Teaching Kids about Wholesome Breads

There is no genetic component that drives kids to eat white bread and mac and cheese. We do acknowledge, however, that all kids seem to favor these foods when they are really little. As soon as their teeth are a little better developed, however, it’s time for parents to introduce healthy, whole grain breads. Once you get them eating flavorful, nutritious breads, they will begin to shun the plain white variety, recognizing that it is not really food.

Whole grains keep our stomachs working properly. The fiber in whole grains cleans out the lining of the digestive organs (small intestine, large intestine-colon, etc.), improving their ability to absorb nutrients. Whole grain bread delivers much more protein because the protein has not been removed or reduced in processing.

Whole grains are mostly carbohydrates, but in its “whole grain” state, the complex carbohydrates are slow-release sugar. Eat a piece of white, sliced bread and you will experience a sugar rush for a very short time. The sugar carbs are absorbed quickly. Oftentimes, your blood sugar then drops precipitously in the absence of more sugar. Whole grains deliver sugar energy for hours as your body breaks down the complex carbohydrates and slowly processes them.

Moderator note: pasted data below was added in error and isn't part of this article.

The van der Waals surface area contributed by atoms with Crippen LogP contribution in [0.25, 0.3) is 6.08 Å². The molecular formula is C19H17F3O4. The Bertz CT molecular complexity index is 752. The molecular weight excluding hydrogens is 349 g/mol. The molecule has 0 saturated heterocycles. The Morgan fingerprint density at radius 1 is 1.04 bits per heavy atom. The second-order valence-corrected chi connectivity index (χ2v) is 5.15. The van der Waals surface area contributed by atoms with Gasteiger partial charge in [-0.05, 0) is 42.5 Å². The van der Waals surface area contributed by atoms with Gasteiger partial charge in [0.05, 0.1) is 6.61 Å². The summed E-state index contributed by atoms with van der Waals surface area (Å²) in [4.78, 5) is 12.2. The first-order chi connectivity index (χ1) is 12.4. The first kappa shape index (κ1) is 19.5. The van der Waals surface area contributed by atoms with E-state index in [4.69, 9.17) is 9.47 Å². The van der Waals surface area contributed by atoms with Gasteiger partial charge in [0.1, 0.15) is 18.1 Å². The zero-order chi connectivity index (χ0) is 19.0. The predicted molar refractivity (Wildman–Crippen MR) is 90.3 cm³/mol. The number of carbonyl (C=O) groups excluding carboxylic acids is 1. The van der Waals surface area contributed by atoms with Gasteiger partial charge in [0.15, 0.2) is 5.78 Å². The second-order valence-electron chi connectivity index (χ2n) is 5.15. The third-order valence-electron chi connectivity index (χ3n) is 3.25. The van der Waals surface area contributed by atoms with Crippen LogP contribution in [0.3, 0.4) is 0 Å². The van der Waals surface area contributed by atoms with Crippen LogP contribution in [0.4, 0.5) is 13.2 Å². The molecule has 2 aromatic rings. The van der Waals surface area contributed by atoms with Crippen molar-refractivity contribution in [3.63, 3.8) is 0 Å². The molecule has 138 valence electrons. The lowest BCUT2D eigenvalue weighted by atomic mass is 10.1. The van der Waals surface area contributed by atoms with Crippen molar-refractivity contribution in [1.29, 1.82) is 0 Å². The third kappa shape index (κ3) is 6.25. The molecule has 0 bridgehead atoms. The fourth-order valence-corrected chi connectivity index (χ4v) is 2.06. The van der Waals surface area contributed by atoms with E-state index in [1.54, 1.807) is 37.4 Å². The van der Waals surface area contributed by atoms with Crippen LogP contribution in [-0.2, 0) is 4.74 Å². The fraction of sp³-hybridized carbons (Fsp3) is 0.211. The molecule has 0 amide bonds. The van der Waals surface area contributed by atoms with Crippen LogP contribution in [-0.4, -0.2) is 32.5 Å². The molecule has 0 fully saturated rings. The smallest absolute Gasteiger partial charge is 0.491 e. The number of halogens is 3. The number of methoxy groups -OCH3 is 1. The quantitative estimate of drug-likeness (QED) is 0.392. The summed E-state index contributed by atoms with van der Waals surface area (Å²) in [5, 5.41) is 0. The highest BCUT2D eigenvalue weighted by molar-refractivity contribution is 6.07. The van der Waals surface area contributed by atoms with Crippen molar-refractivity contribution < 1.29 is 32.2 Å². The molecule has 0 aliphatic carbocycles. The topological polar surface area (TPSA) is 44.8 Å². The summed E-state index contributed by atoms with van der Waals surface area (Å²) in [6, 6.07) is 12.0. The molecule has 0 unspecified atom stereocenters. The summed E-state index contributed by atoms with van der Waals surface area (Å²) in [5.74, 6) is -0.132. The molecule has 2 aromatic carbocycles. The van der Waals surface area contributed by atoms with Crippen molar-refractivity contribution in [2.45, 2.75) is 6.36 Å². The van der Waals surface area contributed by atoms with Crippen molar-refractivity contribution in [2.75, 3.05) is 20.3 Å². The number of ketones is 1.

Whole grain breads tend to incorporate other nutritious elements, like nuts, seeds, and olives. It has flavor that white bread will never have.

Tips on Buying Whole Grain Breads

Whole grain bread can be sliced or purchased in whole loaves, but select only “Whole Grain”, not just “whole wheat,” for example. To qualify this statement, if all that is available is “whole wheat,” it is still much better than sliced white bread from which all the nutrition has been removed. You can pretty easily find whole grain or whole wheat bread that is devoid of nuts, seeds, etc. If “mushy” whole wheat bread is all that your kids will eat for now, buy this form rather than resorting to white bread.

If you are buying sliced bread, take a look at the nutrition label. Select the one that has the most protein (the last element in the list) of all the breads on the shelf. We are quite sure that will never end up being the white bread version.

While you’re looking at the label, notice the long list of ingredients in commercial, packaged and sliced bread. Fresh bread from a small bakery (regardless of whether or not you buy it in a supermarket) doesn’t have all those ingredients in the labeling for a good reason. They do not contain all those chemical stabilizers, sweeteners, solidifiers, etc. Fresh bakery bread is normally a better choice.

The exception, however, is supermarket bakeries where they start with white, all-purpose flour that is stripped of all nutrition and end up with white, all-purpose, nutrition-free bread. Go somewhere else to buy bread!


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